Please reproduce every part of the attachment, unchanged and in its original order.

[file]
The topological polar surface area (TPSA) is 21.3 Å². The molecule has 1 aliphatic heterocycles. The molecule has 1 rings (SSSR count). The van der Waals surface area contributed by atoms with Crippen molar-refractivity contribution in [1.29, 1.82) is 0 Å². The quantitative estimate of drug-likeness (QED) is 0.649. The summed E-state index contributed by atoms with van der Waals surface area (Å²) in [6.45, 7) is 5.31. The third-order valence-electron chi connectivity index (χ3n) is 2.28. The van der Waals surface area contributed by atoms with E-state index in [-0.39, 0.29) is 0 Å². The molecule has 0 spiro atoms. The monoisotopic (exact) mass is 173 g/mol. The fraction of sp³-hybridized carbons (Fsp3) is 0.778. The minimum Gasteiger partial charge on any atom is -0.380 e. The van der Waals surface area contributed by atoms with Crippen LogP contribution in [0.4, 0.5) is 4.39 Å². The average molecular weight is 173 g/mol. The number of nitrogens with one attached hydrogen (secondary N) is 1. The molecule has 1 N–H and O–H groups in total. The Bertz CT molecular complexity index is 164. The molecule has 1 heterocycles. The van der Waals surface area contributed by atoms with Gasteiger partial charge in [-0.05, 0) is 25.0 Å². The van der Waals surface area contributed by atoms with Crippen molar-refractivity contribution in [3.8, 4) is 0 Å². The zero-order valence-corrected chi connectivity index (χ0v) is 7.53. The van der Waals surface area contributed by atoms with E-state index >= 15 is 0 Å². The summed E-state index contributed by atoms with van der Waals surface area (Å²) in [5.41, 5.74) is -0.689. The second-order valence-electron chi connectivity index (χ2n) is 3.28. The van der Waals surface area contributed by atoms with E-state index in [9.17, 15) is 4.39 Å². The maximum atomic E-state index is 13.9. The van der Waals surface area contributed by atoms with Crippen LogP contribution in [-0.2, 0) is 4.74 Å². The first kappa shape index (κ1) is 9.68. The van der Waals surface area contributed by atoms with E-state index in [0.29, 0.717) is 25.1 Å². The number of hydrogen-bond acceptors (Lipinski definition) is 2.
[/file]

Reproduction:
The topological polar surface area (TPSA) is 21.3 Å². The molecule has 1 aliphatic heterocycles. The molecule has 1 rings (SSSR count). The van der Waals surface area contributed by atoms with Crippen molar-refractivity contribution in [1.29, 1.82) is 0 Å². The quantitative estimate of drug-likeness (QED) is 0.649. The summed E-state index contributed by atoms with van der Waals surface area (Å²) in [6.45, 7) is 5.31. The third-order valence-electron chi connectivity index (χ3n) is 2.28. The van der Waals surface area contributed by atoms with E-state index in [-0.39, 0.29) is 0 Å². The molecule has 0 spiro atoms. The monoisotopic (exact) mass is 173 g/mol. The fraction of sp³-hybridized carbons (Fsp3) is 0.778. The minimum Gasteiger partial charge on any atom is -0.380 e. The van der Waals surface area contributed by atoms with Crippen LogP contribution in [0.4, 0.5) is 4.39 Å². The average molecular weight is 173 g/mol. The number of nitrogens with one attached hydrogen (secondary N) is 1. The molecule has 1 N–H and O–H groups in total. The Bertz CT molecular complexity index is 164. The molecule has 1 heterocycles. The van der Waals surface area contributed by atoms with Gasteiger partial charge in [-0.05, 0) is 25.0 Å². The van der Waals surface area contributed by atoms with Crippen molar-refractivity contribution in [3.8, 4) is 0 Å². The zero-order valence-corrected chi connectivity index (χ0v) is 7.53. The van der Waals surface area contributed by atoms with E-state index >= 15 is 0 Å². The summed E-state index contributed by atoms with van der Waals surface area (Å²) in [5.41, 5.74) is -0.689. The second-order valence-electron chi connectivity index (χ2n) is 3.28. The van der Waals surface area contributed by atoms with E-state index in [9.17, 15) is 4.39 Å². The maximum atomic E-state index is 13.9. The van der Waals surface area contributed by atoms with Crippen LogP contribution in [-0.2, 0) is 4.74 Å². The first kappa shape index (κ1) is 9.68. The van der Waals surface area contributed by atoms with E-state index in [0.29, 0.717) is 25.1 Å². The number of hydrogen-bond acceptors (Lipinski definition) is 2.